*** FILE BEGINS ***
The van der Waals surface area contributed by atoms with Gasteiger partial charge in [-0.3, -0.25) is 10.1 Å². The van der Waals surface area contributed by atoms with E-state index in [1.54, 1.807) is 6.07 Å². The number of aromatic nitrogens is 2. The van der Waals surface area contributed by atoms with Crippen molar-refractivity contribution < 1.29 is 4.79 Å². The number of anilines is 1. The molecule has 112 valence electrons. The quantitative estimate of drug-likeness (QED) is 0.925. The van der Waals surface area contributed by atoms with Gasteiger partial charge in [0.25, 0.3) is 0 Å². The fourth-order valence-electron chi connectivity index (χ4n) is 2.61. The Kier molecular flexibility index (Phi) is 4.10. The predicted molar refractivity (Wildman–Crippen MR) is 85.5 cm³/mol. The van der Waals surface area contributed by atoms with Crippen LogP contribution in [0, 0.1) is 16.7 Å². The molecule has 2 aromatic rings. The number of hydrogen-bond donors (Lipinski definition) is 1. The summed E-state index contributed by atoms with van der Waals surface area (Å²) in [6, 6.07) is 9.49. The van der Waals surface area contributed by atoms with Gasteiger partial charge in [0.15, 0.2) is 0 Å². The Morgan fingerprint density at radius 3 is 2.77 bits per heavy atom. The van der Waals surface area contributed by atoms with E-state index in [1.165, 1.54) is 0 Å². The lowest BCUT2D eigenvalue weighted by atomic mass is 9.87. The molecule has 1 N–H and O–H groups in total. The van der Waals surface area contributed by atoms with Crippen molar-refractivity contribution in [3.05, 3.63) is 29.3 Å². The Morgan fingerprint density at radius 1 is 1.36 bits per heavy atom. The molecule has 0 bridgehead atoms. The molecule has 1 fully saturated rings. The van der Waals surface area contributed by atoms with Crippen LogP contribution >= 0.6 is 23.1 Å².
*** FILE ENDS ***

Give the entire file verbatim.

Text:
The van der Waals surface area contributed by atoms with Gasteiger partial charge in [-0.3, -0.25) is 10.1 Å². The van der Waals surface area contributed by atoms with E-state index in [1.54, 1.807) is 6.07 Å². The number of aromatic nitrogens is 2. The van der Waals surface area contributed by atoms with Crippen molar-refractivity contribution < 1.29 is 4.79 Å². The number of anilines is 1. The molecule has 112 valence electrons. The quantitative estimate of drug-likeness (QED) is 0.925. The van der Waals surface area contributed by atoms with Gasteiger partial charge in [0.25, 0.3) is 0 Å². The fourth-order valence-electron chi connectivity index (χ4n) is 2.61. The Kier molecular flexibility index (Phi) is 4.10. The predicted molar refractivity (Wildman–Crippen MR) is 85.5 cm³/mol. The van der Waals surface area contributed by atoms with Crippen LogP contribution in [0, 0.1) is 16.7 Å². The molecule has 2 aromatic rings. The number of hydrogen-bond donors (Lipinski definition) is 1. The summed E-state index contributed by atoms with van der Waals surface area (Å²) in [6, 6.07) is 9.49. The van der Waals surface area contributed by atoms with Gasteiger partial charge in [0.15, 0.2) is 0 Å². The Morgan fingerprint density at radius 3 is 2.77 bits per heavy atom. The van der Waals surface area contributed by atoms with E-state index in [1.165, 1.54) is 0 Å². The lowest BCUT2D eigenvalue weighted by atomic mass is 9.87. The molecule has 1 N–H and O–H groups in total. The van der Waals surface area contributed by atoms with Crippen molar-refractivity contribution in [3.05, 3.63) is 29.3 Å². The Morgan fingerprint density at radius 1 is 1.36 bits per heavy atom. The molecule has 0 bridgehead atoms. The molecule has 1 fully saturated rings. The van der Waals surface area contributed by atoms with Crippen LogP contribution >= 0.6 is 23.1 Å².